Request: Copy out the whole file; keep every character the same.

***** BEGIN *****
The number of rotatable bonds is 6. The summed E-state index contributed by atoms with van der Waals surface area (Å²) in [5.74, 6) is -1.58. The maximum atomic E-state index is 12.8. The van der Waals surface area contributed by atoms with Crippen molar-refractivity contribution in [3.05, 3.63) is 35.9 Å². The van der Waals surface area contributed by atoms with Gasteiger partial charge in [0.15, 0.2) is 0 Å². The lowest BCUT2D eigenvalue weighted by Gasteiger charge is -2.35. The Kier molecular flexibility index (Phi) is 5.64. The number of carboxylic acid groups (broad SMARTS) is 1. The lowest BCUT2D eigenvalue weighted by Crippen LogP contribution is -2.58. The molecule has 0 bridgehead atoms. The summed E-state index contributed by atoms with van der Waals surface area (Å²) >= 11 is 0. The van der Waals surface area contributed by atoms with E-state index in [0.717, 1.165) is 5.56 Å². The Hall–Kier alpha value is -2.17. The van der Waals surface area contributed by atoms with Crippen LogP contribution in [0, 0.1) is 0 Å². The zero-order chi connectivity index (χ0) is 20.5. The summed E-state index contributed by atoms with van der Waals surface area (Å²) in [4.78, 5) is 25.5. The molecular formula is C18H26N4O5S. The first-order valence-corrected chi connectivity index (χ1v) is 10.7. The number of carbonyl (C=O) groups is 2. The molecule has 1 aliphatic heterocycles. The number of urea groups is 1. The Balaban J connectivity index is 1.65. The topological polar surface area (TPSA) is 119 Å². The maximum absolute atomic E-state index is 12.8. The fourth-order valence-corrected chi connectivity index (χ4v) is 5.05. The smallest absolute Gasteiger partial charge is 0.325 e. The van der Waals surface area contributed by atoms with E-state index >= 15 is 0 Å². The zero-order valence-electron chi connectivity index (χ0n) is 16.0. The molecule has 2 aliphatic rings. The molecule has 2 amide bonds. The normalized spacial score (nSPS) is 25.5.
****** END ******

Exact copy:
The number of rotatable bonds is 6. The summed E-state index contributed by atoms with van der Waals surface area (Å²) in [5.74, 6) is -1.58. The maximum atomic E-state index is 12.8. The van der Waals surface area contributed by atoms with Crippen molar-refractivity contribution in [3.05, 3.63) is 35.9 Å². The van der Waals surface area contributed by atoms with Gasteiger partial charge in [0.15, 0.2) is 0 Å². The lowest BCUT2D eigenvalue weighted by Gasteiger charge is -2.35. The Kier molecular flexibility index (Phi) is 5.64. The number of carboxylic acid groups (broad SMARTS) is 1. The lowest BCUT2D eigenvalue weighted by Crippen LogP contribution is -2.58. The molecule has 0 bridgehead atoms. The summed E-state index contributed by atoms with van der Waals surface area (Å²) >= 11 is 0. The van der Waals surface area contributed by atoms with E-state index in [0.717, 1.165) is 5.56 Å². The Hall–Kier alpha value is -2.17. The van der Waals surface area contributed by atoms with Crippen LogP contribution in [0, 0.1) is 0 Å². The zero-order chi connectivity index (χ0) is 20.5. The summed E-state index contributed by atoms with van der Waals surface area (Å²) in [4.78, 5) is 25.5. The molecular formula is C18H26N4O5S. The first-order valence-corrected chi connectivity index (χ1v) is 10.7. The number of carbonyl (C=O) groups is 2. The molecule has 1 aliphatic heterocycles. The number of urea groups is 1. The Balaban J connectivity index is 1.65. The topological polar surface area (TPSA) is 119 Å². The maximum absolute atomic E-state index is 12.8. The fourth-order valence-corrected chi connectivity index (χ4v) is 5.05. The smallest absolute Gasteiger partial charge is 0.325 e. The van der Waals surface area contributed by atoms with E-state index >= 15 is 0 Å². The zero-order valence-electron chi connectivity index (χ0n) is 16.0. The molecule has 2 aliphatic rings. The molecule has 2 amide bonds. The normalized spacial score (nSPS) is 25.5.